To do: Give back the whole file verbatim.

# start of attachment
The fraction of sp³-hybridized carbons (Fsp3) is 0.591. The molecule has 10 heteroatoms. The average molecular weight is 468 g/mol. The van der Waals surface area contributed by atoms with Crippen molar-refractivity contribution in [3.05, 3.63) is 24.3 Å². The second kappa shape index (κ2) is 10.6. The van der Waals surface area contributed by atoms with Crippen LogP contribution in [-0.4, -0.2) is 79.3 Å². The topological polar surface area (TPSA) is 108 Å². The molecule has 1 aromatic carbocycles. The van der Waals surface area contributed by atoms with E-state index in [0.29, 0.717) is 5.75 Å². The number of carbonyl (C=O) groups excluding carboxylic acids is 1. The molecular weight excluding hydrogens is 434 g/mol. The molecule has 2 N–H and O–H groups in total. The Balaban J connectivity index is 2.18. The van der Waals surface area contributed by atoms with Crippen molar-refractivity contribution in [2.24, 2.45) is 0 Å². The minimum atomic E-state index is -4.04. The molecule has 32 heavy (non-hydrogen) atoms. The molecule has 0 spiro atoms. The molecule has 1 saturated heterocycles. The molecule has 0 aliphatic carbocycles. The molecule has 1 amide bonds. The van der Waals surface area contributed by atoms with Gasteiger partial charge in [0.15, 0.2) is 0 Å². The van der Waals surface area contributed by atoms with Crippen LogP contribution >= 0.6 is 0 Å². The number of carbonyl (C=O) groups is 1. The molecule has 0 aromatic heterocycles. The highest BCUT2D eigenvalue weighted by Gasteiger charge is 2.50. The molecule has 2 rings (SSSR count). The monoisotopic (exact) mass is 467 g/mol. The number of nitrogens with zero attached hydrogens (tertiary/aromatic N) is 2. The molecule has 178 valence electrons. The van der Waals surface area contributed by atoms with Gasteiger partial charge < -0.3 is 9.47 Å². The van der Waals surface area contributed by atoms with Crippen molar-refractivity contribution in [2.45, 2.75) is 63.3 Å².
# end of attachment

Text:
The fraction of sp³-hybridized carbons (Fsp3) is 0.591. The molecule has 10 heteroatoms. The average molecular weight is 468 g/mol. The van der Waals surface area contributed by atoms with Crippen molar-refractivity contribution in [3.05, 3.63) is 24.3 Å². The second kappa shape index (κ2) is 10.6. The van der Waals surface area contributed by atoms with Crippen LogP contribution in [-0.4, -0.2) is 79.3 Å². The topological polar surface area (TPSA) is 108 Å². The molecule has 1 aromatic carbocycles. The van der Waals surface area contributed by atoms with E-state index in [0.29, 0.717) is 5.75 Å². The number of carbonyl (C=O) groups excluding carboxylic acids is 1. The molecular weight excluding hydrogens is 434 g/mol. The molecule has 2 N–H and O–H groups in total. The Balaban J connectivity index is 2.18. The van der Waals surface area contributed by atoms with Crippen molar-refractivity contribution in [2.24, 2.45) is 0 Å². The minimum atomic E-state index is -4.04. The molecule has 32 heavy (non-hydrogen) atoms. The molecule has 0 spiro atoms. The molecule has 1 saturated heterocycles. The molecule has 0 aliphatic carbocycles. The molecule has 1 amide bonds. The van der Waals surface area contributed by atoms with Gasteiger partial charge in [0.15, 0.2) is 0 Å². The van der Waals surface area contributed by atoms with Crippen LogP contribution >= 0.6 is 0 Å². The number of carbonyl (C=O) groups is 1. The molecule has 0 aromatic heterocycles. The highest BCUT2D eigenvalue weighted by Gasteiger charge is 2.50. The molecule has 2 rings (SSSR count). The monoisotopic (exact) mass is 467 g/mol. The number of nitrogens with zero attached hydrogens (tertiary/aromatic N) is 2. The molecule has 178 valence electrons. The van der Waals surface area contributed by atoms with Gasteiger partial charge < -0.3 is 9.47 Å². The van der Waals surface area contributed by atoms with Crippen molar-refractivity contribution in [2.45, 2.75) is 63.3 Å².